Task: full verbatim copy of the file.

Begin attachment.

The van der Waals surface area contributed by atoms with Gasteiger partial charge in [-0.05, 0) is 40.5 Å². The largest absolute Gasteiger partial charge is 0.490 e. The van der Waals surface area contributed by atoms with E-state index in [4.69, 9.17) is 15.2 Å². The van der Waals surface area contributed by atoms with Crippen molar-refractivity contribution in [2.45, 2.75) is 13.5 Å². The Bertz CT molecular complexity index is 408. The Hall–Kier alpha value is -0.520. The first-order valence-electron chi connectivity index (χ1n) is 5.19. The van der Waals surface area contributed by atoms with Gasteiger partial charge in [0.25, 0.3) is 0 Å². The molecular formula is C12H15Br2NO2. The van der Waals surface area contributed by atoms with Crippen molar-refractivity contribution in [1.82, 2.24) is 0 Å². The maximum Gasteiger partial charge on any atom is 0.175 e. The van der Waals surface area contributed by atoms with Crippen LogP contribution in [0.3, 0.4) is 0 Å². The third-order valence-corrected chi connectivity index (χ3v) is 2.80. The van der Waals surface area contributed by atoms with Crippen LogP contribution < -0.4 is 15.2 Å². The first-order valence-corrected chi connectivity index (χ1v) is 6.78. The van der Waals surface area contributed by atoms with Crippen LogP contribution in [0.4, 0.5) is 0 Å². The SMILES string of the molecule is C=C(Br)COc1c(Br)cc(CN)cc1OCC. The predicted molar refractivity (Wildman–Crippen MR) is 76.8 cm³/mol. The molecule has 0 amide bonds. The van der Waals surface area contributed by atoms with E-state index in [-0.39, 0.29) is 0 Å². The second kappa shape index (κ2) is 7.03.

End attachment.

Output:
The van der Waals surface area contributed by atoms with Gasteiger partial charge in [-0.05, 0) is 40.5 Å². The largest absolute Gasteiger partial charge is 0.490 e. The van der Waals surface area contributed by atoms with E-state index in [4.69, 9.17) is 15.2 Å². The van der Waals surface area contributed by atoms with Crippen molar-refractivity contribution in [2.45, 2.75) is 13.5 Å². The Bertz CT molecular complexity index is 408. The Hall–Kier alpha value is -0.520. The first-order valence-electron chi connectivity index (χ1n) is 5.19. The van der Waals surface area contributed by atoms with Gasteiger partial charge in [0.25, 0.3) is 0 Å². The molecular formula is C12H15Br2NO2. The van der Waals surface area contributed by atoms with Crippen molar-refractivity contribution in [1.82, 2.24) is 0 Å². The maximum Gasteiger partial charge on any atom is 0.175 e. The van der Waals surface area contributed by atoms with Crippen LogP contribution in [0.3, 0.4) is 0 Å². The third-order valence-corrected chi connectivity index (χ3v) is 2.80. The van der Waals surface area contributed by atoms with Crippen LogP contribution < -0.4 is 15.2 Å². The first-order valence-corrected chi connectivity index (χ1v) is 6.78. The van der Waals surface area contributed by atoms with Crippen LogP contribution in [0.4, 0.5) is 0 Å². The SMILES string of the molecule is C=C(Br)COc1c(Br)cc(CN)cc1OCC. The predicted molar refractivity (Wildman–Crippen MR) is 76.8 cm³/mol. The molecule has 0 amide bonds. The van der Waals surface area contributed by atoms with E-state index in [-0.39, 0.29) is 0 Å². The second kappa shape index (κ2) is 7.03.